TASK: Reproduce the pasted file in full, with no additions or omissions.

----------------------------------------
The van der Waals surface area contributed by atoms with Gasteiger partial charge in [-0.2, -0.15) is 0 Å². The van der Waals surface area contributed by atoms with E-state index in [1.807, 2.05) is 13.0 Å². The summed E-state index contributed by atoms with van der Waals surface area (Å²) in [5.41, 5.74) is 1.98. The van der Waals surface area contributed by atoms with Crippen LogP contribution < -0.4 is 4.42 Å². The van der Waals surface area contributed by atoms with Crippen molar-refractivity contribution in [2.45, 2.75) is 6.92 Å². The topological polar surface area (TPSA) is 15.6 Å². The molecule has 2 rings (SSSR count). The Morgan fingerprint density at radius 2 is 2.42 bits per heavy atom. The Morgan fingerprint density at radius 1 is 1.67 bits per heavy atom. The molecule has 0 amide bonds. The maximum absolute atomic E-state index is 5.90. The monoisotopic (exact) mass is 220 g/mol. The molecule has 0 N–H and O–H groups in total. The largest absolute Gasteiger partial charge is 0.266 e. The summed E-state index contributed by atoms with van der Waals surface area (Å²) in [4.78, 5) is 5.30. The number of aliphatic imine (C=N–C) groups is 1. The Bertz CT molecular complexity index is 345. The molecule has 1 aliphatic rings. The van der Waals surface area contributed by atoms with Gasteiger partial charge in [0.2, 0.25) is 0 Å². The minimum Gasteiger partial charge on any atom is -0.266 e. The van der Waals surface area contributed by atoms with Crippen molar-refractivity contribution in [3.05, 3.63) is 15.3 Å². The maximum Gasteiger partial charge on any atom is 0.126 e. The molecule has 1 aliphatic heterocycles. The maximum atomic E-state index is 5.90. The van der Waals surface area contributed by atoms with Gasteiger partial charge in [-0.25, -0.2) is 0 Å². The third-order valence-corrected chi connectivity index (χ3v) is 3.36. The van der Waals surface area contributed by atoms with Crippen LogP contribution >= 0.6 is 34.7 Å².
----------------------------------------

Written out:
The van der Waals surface area contributed by atoms with Gasteiger partial charge in [-0.2, -0.15) is 0 Å². The van der Waals surface area contributed by atoms with E-state index in [1.807, 2.05) is 13.0 Å². The summed E-state index contributed by atoms with van der Waals surface area (Å²) in [5.41, 5.74) is 1.98. The van der Waals surface area contributed by atoms with Crippen LogP contribution < -0.4 is 4.42 Å². The van der Waals surface area contributed by atoms with Crippen molar-refractivity contribution in [2.45, 2.75) is 6.92 Å². The topological polar surface area (TPSA) is 15.6 Å². The molecule has 2 rings (SSSR count). The Morgan fingerprint density at radius 2 is 2.42 bits per heavy atom. The Morgan fingerprint density at radius 1 is 1.67 bits per heavy atom. The molecule has 0 amide bonds. The maximum absolute atomic E-state index is 5.90. The monoisotopic (exact) mass is 220 g/mol. The molecule has 0 N–H and O–H groups in total. The largest absolute Gasteiger partial charge is 0.266 e. The summed E-state index contributed by atoms with van der Waals surface area (Å²) in [4.78, 5) is 5.30. The number of aliphatic imine (C=N–C) groups is 1. The Bertz CT molecular complexity index is 345. The molecule has 1 aliphatic rings. The van der Waals surface area contributed by atoms with Gasteiger partial charge in [0.2, 0.25) is 0 Å². The minimum Gasteiger partial charge on any atom is -0.266 e. The van der Waals surface area contributed by atoms with Crippen molar-refractivity contribution in [3.05, 3.63) is 15.3 Å². The maximum Gasteiger partial charge on any atom is 0.126 e. The molecule has 1 aliphatic heterocycles. The maximum atomic E-state index is 5.90. The van der Waals surface area contributed by atoms with Gasteiger partial charge in [-0.25, -0.2) is 0 Å². The third-order valence-corrected chi connectivity index (χ3v) is 3.36. The van der Waals surface area contributed by atoms with Crippen LogP contribution >= 0.6 is 34.7 Å².